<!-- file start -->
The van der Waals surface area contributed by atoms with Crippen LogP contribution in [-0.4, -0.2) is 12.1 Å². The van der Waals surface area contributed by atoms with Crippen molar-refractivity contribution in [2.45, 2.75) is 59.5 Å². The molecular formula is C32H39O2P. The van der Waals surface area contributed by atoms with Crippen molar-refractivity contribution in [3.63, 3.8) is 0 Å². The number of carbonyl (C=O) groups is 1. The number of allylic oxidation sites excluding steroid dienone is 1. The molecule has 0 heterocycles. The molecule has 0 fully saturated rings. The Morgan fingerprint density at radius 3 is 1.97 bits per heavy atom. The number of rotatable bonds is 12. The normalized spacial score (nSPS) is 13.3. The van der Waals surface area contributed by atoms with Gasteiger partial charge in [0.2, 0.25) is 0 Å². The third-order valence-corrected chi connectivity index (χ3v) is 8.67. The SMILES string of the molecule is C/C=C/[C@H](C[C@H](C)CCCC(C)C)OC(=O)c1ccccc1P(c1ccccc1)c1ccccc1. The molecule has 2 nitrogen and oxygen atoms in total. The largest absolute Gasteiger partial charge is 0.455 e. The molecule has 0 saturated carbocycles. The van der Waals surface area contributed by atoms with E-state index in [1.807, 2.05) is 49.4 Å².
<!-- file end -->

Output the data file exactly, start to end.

The van der Waals surface area contributed by atoms with Crippen LogP contribution in [-0.4, -0.2) is 12.1 Å². The van der Waals surface area contributed by atoms with Crippen molar-refractivity contribution in [2.45, 2.75) is 59.5 Å². The molecular formula is C32H39O2P. The van der Waals surface area contributed by atoms with Crippen molar-refractivity contribution in [3.63, 3.8) is 0 Å². The number of carbonyl (C=O) groups is 1. The number of allylic oxidation sites excluding steroid dienone is 1. The molecule has 0 heterocycles. The molecule has 0 fully saturated rings. The Morgan fingerprint density at radius 3 is 1.97 bits per heavy atom. The number of rotatable bonds is 12. The normalized spacial score (nSPS) is 13.3. The van der Waals surface area contributed by atoms with Gasteiger partial charge in [0.2, 0.25) is 0 Å². The third-order valence-corrected chi connectivity index (χ3v) is 8.67. The SMILES string of the molecule is C/C=C/[C@H](C[C@H](C)CCCC(C)C)OC(=O)c1ccccc1P(c1ccccc1)c1ccccc1. The molecule has 2 nitrogen and oxygen atoms in total. The largest absolute Gasteiger partial charge is 0.455 e. The molecule has 0 saturated carbocycles. The van der Waals surface area contributed by atoms with E-state index in [1.807, 2.05) is 49.4 Å².